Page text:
A job scheduler in C++

Not long ago I started writing some C++ code, and a task that I enjoyed implementing was a very basic job scheduler (idea from dailycodingproblem.com). I’m sure there are “holes” to be filled in my implementation regarding performance, concurrency, and general correctness. This is an early dive into the language and this post is mostly for me, to explain some things to myself.

The scheduler takes a job (function) and a time (in milliseconds) and runs the job after the given time.

The first thing was to define a function pointer as the job type.

using Job = void (*)();

 

Another callback that I’ll be using is one to report job errors, which takes an exception as an argument.

using Error = void (*)(const std::exception &);

 

The scheduler class constructor takes a size and an error callback (to report errors). The size is the maximum number of jobs accepted until scheduling blocks and waits for a job to be finished.
An error callback is required. The first measure to ensure this is to delete the constructor that takes null for the error callback, which performs a compile-time check. Explicitly passing null will not be allowed, but a pointer that is null will be checked at runtime.

Scheduler(size_t size, Error error);
Scheduler(size_t size, nullptr_t) = delete;

Continue reading A job scheduler in C++

Docker and iptables

The firewall must be configured properly to prevent unwanted access which could lead to data loss and exploits. UFW allows you to quickly close and open ports. The following configuration closes all incoming ports and opens 22 (SSH), 80 (HTTP) and 443 (HTTPS):

ufw default deny incoming
ufw allow OpenSSH
ufw allow http
ufw allow https
ufw enable

But Docker will update iptables when you bind a container port to the host, opening the port for public access. To prevent this, you could bind the port to an internal address (private or 127.0.0.1). Another way is telling Docker to never update iptables by setting the “iptables” option to “false” in /etc/docker/daemon.json. This file should contain a JSON string: “iptables”: false }.

This can be automated as:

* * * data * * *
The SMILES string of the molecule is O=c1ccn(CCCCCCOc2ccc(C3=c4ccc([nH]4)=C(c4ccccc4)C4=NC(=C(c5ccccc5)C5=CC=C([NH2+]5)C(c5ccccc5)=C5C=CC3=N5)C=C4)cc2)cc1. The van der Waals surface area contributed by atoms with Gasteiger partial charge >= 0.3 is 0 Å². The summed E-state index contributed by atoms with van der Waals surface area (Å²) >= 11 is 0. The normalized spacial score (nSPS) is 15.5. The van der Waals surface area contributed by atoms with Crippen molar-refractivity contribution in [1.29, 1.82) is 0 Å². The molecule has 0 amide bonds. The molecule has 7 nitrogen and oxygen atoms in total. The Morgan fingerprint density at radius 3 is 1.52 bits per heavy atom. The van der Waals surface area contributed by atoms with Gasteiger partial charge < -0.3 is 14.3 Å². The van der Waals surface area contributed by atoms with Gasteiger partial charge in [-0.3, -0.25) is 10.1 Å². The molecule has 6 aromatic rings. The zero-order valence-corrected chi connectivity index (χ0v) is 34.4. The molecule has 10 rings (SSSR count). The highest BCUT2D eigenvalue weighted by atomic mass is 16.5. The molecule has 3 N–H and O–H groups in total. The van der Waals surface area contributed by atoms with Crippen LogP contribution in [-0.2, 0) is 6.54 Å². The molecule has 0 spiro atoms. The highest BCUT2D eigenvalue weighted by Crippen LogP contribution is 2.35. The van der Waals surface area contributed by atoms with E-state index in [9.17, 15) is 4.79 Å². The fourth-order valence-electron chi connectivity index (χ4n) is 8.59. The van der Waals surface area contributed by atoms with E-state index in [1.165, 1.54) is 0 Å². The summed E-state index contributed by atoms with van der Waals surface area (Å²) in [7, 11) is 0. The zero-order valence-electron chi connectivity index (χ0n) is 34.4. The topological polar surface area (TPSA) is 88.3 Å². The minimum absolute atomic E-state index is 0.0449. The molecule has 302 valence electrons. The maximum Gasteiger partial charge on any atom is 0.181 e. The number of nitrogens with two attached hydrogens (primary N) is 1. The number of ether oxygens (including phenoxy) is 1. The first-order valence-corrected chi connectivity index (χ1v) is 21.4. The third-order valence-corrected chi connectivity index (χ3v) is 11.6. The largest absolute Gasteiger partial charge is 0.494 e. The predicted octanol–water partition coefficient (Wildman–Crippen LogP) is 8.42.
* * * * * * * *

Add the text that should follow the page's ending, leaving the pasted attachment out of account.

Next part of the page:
apt install -y ufw
ufw default deny incoming
ufw allow OpenSSH
ufw allow http
ufw allow https
ufw --force enable # --force prevents interaction

apt install -y jq
touch /etc/docker/daemon.json
[[ -z $(cat /etc/docker/daemon.json) ]] && echo "{}" > /etc/docker/daemon.json
echo $(jq '.iptables=false' /etc/docker/daemon.json) > /etc/docker/daemon.json

But there are cases when preventing Docker from manipulating iptables can be too much and DNS won’t be resolved to some containers. The issue I met was when building a container from the NGINX Alpine image:

---> Running in 71130dd103f3
fetch http://dl-cdn.alpinelinux.org/alpine/v3.9/main/x86_64/APKINDEX.tar.gz
fetch http://dl-cdn.alpinelinux.org/alpine/v3.9/community/x86_64/APKINDEX.tar.gz
ERROR: http://dl-cdn.alpinelinux.org/alpine/v3.9/main: temporary error (try again later)
WARNING: Ignoring APKINDEX.b89edf6e.tar.gz: No such file or directory

For containers like this one you could use –network host or manually add iptables rules, which probably is not the best idea because they could change in the future. These are the rules I’ve seen Docker add:

iptables -N DOCKER
iptables -N DOCKER-ISOLATION-STAGE-1
iptables -N DOCKER-ISOLATION-STAGE-2
iptables -A FORWARD -j DOCKER-USER
iptables -A FORWARD -j DOCKER-ISOLATION-STAGE-1
iptables -A FORWARD -o docker0 -m conntrack --ctstate RELATED,ESTABLISHED -j ACCEPT
iptables -A FORWARD -o docker0 -j DOCKER
iptables -A FORWARD -i docker0 ! -o docker0 -j ACCEPT
iptables -A FORWARD -i docker0 -o docker0 -j ACCEPT
iptables -A DOCKER-ISOLATION-STAGE-1 -i docker0 ! -o docker0 -j DOCKER-ISOLATION-STAGE-2
iptables -A DOCKER-ISOLATION-STAGE-1 -j RETURN
iptables -A DOCKER-ISOLATION-STAGE-2 -o docker0 -j DROP
iptables -A DOCKER-ISOLATION-STAGE-2 -j RETURN
iptables -A DOCKER-USER -j RETURN
iptables -t nat -A POSTROUTING ! -o docker0 -s 172.17.0.0/16 -j MASQUERADE

I did not specifically need to stop Docker from updating iptables as I was just experimenting, so I just let it do its job. I’m publishing (-p) the ports I need for public access and exposing (- -expose) the private ones.

Go bookmarks

I like reading again and again some resources which make me understand Go better each time. Some of them are worth being saved as bookmarks, which is what I’m doing right here. I wish I had known some of them a few years ago.

Why:

Intro:

Concurrency and memory model:

Channels:

Profiling:

Scheduling, stacks, pointers, memory:

Algorithms, patterns, tools:

People for people:

PHP 7.4 was released today

I was waiting for PHP 7.4 to be released. The most exciting feature for me is Typed Properties. Being released today, I was eager to compile it just to see that feature in action (and I’m also curious about Opcache Preloading).

I compiled it inside a Docker container and wrote a small test file.

Dockerfile:

FROM ubuntu:18.04

ARG VERSION=7.4.0

RUN apt update
RUN apt install -y wget gcc make automake pkgconf libxml2-dev libsqlite3-dev

RUN wget https://www.php.net/distributions/php-$VERSION.tar.gz
RUN tar xzfv php-$VERSION.tar.gz

WORKDIR php-$VERSION

RUN ./configure \
    --with-pdo-mysql \
    --with-mysqli

RUN make -j $(nproc)
#RUN make test # probably fails for now